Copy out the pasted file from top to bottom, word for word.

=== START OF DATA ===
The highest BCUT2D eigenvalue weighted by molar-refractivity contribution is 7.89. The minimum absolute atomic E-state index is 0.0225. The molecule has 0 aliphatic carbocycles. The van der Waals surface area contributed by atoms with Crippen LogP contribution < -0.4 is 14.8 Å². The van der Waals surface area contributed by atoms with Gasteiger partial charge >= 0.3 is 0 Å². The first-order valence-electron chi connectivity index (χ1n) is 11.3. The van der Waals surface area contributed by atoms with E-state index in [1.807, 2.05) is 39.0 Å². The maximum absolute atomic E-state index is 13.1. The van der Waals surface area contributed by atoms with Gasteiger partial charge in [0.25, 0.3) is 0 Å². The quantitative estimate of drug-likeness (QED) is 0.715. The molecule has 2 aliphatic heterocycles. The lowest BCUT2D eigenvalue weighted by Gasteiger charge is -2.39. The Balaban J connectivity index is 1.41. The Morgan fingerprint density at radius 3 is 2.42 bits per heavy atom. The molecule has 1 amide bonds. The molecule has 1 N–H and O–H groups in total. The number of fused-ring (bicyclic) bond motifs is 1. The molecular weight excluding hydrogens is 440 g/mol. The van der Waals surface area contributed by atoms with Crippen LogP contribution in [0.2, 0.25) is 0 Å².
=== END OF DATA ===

The highest BCUT2D eigenvalue weighted by molar-refractivity contribution is 7.89. The minimum absolute atomic E-state index is 0.0225. The molecule has 0 aliphatic carbocycles. The van der Waals surface area contributed by atoms with Crippen LogP contribution < -0.4 is 14.8 Å². The van der Waals surface area contributed by atoms with Gasteiger partial charge >= 0.3 is 0 Å². The first-order valence-electron chi connectivity index (χ1n) is 11.3. The van der Waals surface area contributed by atoms with E-state index in [1.807, 2.05) is 39.0 Å². The maximum absolute atomic E-state index is 13.1. The van der Waals surface area contributed by atoms with Gasteiger partial charge in [0.25, 0.3) is 0 Å². The quantitative estimate of drug-likeness (QED) is 0.715. The molecule has 2 aliphatic heterocycles. The lowest BCUT2D eigenvalue weighted by Gasteiger charge is -2.39. The Balaban J connectivity index is 1.41. The Morgan fingerprint density at radius 3 is 2.42 bits per heavy atom. The molecule has 1 amide bonds. The molecule has 1 N–H and O–H groups in total. The number of fused-ring (bicyclic) bond motifs is 1. The molecular weight excluding hydrogens is 440 g/mol. The van der Waals surface area contributed by atoms with Crippen LogP contribution in [0.2, 0.25) is 0 Å².